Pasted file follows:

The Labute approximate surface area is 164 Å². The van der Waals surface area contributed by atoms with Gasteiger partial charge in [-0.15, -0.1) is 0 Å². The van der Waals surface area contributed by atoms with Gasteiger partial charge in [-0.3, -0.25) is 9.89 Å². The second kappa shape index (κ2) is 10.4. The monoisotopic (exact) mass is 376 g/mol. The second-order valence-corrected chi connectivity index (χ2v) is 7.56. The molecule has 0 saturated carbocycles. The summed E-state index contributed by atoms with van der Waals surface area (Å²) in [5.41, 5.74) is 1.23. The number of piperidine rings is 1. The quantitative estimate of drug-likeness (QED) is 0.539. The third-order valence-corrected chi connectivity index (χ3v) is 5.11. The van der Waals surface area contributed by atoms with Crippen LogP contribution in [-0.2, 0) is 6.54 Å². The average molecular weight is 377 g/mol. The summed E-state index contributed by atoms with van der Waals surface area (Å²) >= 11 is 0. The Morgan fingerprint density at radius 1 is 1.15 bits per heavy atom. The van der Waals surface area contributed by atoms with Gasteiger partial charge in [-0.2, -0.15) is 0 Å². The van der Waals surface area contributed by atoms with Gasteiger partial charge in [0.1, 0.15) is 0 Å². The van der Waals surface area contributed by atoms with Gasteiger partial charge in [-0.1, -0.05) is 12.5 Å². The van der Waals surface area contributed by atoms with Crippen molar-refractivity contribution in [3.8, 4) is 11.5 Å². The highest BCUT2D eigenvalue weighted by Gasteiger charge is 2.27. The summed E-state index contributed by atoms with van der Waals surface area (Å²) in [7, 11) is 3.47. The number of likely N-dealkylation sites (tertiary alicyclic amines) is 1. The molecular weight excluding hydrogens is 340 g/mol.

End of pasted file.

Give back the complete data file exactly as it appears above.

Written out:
The Labute approximate surface area is 164 Å². The van der Waals surface area contributed by atoms with Gasteiger partial charge in [-0.15, -0.1) is 0 Å². The van der Waals surface area contributed by atoms with Gasteiger partial charge in [-0.3, -0.25) is 9.89 Å². The second kappa shape index (κ2) is 10.4. The monoisotopic (exact) mass is 376 g/mol. The second-order valence-corrected chi connectivity index (χ2v) is 7.56. The molecule has 0 saturated carbocycles. The summed E-state index contributed by atoms with van der Waals surface area (Å²) in [5.41, 5.74) is 1.23. The number of piperidine rings is 1. The quantitative estimate of drug-likeness (QED) is 0.539. The third-order valence-corrected chi connectivity index (χ3v) is 5.11. The van der Waals surface area contributed by atoms with Crippen LogP contribution in [-0.2, 0) is 6.54 Å². The average molecular weight is 377 g/mol. The summed E-state index contributed by atoms with van der Waals surface area (Å²) >= 11 is 0. The Morgan fingerprint density at radius 1 is 1.15 bits per heavy atom. The van der Waals surface area contributed by atoms with Gasteiger partial charge in [-0.2, -0.15) is 0 Å². The van der Waals surface area contributed by atoms with Gasteiger partial charge in [0.1, 0.15) is 0 Å². The van der Waals surface area contributed by atoms with Gasteiger partial charge in [-0.1, -0.05) is 12.5 Å². The van der Waals surface area contributed by atoms with Crippen molar-refractivity contribution in [3.8, 4) is 11.5 Å². The highest BCUT2D eigenvalue weighted by Gasteiger charge is 2.27. The summed E-state index contributed by atoms with van der Waals surface area (Å²) in [7, 11) is 3.47. The number of likely N-dealkylation sites (tertiary alicyclic amines) is 1. The molecular weight excluding hydrogens is 340 g/mol.